Have You Tried The New Kindle Font, Bookerly?

kindle itunes logoAmazon will probably never satisfy typography enthusiasts but that doesn’t mean they’re not continually improving the fonts they offer on the Kindle platform.

A couple months ago Amazon quietly started rolling out a new font for the Kindle platform. There was no announcement, and the font is still not widely available, but if you read on your Fire tablet then you may have gotten a little pop up telling you that there is a new font choice available.

The font is called Bookerly, and for those of you without a Fire tablet, here it is on the right (Georgia is on the left):

click to embiggen
click to embiggen

I’ve been reading with the new font this afternoon, and I’m not sure what to say. Sure, it looks a little nicer, but I was fine with the existing fonts. I never really had a complaint against Amazon’s font choices (justification is another matter).

I’ve been in ebooks long enough to know that ebooks used to look much worse than they do now, so when I hear the font purists complaining I simply tune them out and go back to reading.

What do you think of the new font?

If you haven’t had a chance to try Bookerly yet, there is a way for you to install it.

The font is not available on my Kindle iPad app nor on the Kindle Android app I checked. And I also have reports that it’s not available on E-ink Kindles either. But if you would like to try it, one helpful soul over on XDA Forums extracted the font files and I have them posted as a ZIP file.

If you’ve hacked your kindle, you can sideload the font. You can also embed the font in an ebook file (Epub or KF8).

What do you think?

One Man and His Blog

Nate Hoffelder

View posts by Nate Hoffelder
Nate Hoffelder is the founder of The Digital Reader. He has been blogging about indie authors since 2010 while learning new tech skills weekly. He fixes author sites, and shares what he learns on The Digital Reader's blog. In his spare time, he fosters dogs for A Forever Home, a local rescue group.


  1. fjtorres8 February, 2015

    It works fine in open reading apps like FBreader and Coolreader and it should work in Kobos.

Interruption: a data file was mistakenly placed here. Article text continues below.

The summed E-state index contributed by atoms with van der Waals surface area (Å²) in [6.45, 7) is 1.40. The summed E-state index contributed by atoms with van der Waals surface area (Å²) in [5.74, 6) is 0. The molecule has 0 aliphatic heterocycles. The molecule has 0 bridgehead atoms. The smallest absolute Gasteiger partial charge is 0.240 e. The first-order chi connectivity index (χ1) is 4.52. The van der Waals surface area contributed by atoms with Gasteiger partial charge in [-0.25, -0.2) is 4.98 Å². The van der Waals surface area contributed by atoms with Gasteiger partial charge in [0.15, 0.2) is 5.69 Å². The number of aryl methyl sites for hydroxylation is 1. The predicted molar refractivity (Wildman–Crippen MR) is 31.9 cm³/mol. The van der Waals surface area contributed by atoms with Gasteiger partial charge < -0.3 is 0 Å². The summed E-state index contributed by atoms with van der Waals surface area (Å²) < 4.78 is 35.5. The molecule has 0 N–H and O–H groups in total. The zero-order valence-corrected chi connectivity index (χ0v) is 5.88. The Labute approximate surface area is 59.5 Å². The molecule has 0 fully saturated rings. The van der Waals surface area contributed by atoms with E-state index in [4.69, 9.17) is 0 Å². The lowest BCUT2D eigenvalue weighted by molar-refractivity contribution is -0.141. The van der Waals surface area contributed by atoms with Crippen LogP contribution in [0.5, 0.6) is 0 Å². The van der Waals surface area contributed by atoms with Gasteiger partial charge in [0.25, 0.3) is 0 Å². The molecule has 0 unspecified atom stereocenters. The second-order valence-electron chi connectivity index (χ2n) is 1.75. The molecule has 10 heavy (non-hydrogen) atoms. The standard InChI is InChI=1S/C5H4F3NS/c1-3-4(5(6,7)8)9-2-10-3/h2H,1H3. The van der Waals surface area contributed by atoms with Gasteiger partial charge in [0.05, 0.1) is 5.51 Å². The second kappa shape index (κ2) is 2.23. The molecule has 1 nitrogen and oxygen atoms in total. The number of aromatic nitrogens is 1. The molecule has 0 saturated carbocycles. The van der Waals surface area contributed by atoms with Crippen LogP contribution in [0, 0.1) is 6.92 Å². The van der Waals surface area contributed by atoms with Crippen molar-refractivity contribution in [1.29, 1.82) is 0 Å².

It is a very crisp font…
    …maybe a wee bit too crisp. 🙂

    The verticals seem just a bit too thin.
    I still prefer Georgia.

  2. Marcie8 February, 2015

    Reading is fine, I actually forgot I’d clicked to try the new font until I saw this post. I seem to have difficulty finding a comfortable size, however, without feeling like I’ve crossed into large print. Before Bookerly I had the font size set where I liked it, and it stayed for all the titles I downloaded. Now, I have to adjust it for each title. (It could be me–I’m a newcomer to reading ebooks on a regular basis, and maybe my before/after sample size is too small.)

    1. Ashley9 February, 2015

      Hi there, Marcie. My name is Ashley and I work on the Kindle development team at Amazon. I read your comment and have some questions about your experience since you changed your font to Bookerly since font settings should be sticky- once you change them in one Kindle book they should display with these same settings in all books (with some exceptions).

      Is there some way that I can contact you so I can get some more information about this and figure out if we have a problem that needs fixing?


      1. Marcie9 February, 2015

        Ashley, thanks for seeing my comment. My email is [email protected]

        1. Eiry Thomas9 June, 2016

          Hi Ashley, Could you please advise me whether it’s possible to choose between fonts in the pop up option, that will feature the story texts in my planned e-books. My designer is planning to upload a dyslexic font as the default option, which I’m hoping can be a choice rather than stand alone. Thank you.

  3. Rob Siders8 February, 2015